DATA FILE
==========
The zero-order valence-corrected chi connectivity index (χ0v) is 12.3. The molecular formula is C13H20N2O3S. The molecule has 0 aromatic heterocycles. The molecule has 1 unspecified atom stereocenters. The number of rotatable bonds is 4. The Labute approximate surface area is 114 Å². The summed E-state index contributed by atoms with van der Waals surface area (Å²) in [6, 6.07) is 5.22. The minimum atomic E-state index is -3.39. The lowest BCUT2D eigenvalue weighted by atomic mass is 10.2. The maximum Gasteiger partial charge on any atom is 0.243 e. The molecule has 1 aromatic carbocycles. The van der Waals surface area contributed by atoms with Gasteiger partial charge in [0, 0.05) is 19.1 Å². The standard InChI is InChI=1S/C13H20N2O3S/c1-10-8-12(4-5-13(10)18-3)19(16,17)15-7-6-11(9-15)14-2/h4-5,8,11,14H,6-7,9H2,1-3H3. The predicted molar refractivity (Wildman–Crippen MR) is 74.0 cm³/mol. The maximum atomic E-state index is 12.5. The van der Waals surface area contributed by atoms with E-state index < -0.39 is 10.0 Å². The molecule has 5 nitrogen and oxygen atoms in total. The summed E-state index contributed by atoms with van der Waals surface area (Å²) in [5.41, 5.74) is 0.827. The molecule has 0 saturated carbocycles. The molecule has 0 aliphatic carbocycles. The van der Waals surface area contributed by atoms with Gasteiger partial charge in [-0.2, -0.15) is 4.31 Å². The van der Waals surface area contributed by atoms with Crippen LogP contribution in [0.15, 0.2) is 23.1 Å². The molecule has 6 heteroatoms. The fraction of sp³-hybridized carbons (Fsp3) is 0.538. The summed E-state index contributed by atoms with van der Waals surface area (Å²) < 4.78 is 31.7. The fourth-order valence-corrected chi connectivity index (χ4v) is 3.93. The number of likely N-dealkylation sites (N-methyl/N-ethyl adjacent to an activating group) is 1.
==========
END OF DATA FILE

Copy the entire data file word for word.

The zero-order valence-corrected chi connectivity index (χ0v) is 12.3. The molecular formula is C13H20N2O3S. The molecule has 0 aromatic heterocycles. The molecule has 1 unspecified atom stereocenters. The number of rotatable bonds is 4. The Labute approximate surface area is 114 Å². The summed E-state index contributed by atoms with van der Waals surface area (Å²) in [6, 6.07) is 5.22. The minimum atomic E-state index is -3.39. The lowest BCUT2D eigenvalue weighted by atomic mass is 10.2. The maximum Gasteiger partial charge on any atom is 0.243 e. The molecule has 1 aromatic carbocycles. The van der Waals surface area contributed by atoms with Gasteiger partial charge in [0, 0.05) is 19.1 Å². The standard InChI is InChI=1S/C13H20N2O3S/c1-10-8-12(4-5-13(10)18-3)19(16,17)15-7-6-11(9-15)14-2/h4-5,8,11,14H,6-7,9H2,1-3H3. The predicted molar refractivity (Wildman–Crippen MR) is 74.0 cm³/mol. The maximum atomic E-state index is 12.5. The van der Waals surface area contributed by atoms with E-state index < -0.39 is 10.0 Å². The molecule has 5 nitrogen and oxygen atoms in total. The summed E-state index contributed by atoms with van der Waals surface area (Å²) in [5.41, 5.74) is 0.827. The molecule has 0 saturated carbocycles. The molecule has 0 aliphatic carbocycles. The van der Waals surface area contributed by atoms with Gasteiger partial charge in [-0.2, -0.15) is 4.31 Å². The van der Waals surface area contributed by atoms with Crippen LogP contribution in [0.15, 0.2) is 23.1 Å². The molecule has 6 heteroatoms. The fraction of sp³-hybridized carbons (Fsp3) is 0.538. The summed E-state index contributed by atoms with van der Waals surface area (Å²) < 4.78 is 31.7. The fourth-order valence-corrected chi connectivity index (χ4v) is 3.93. The number of likely N-dealkylation sites (N-methyl/N-ethyl adjacent to an activating group) is 1.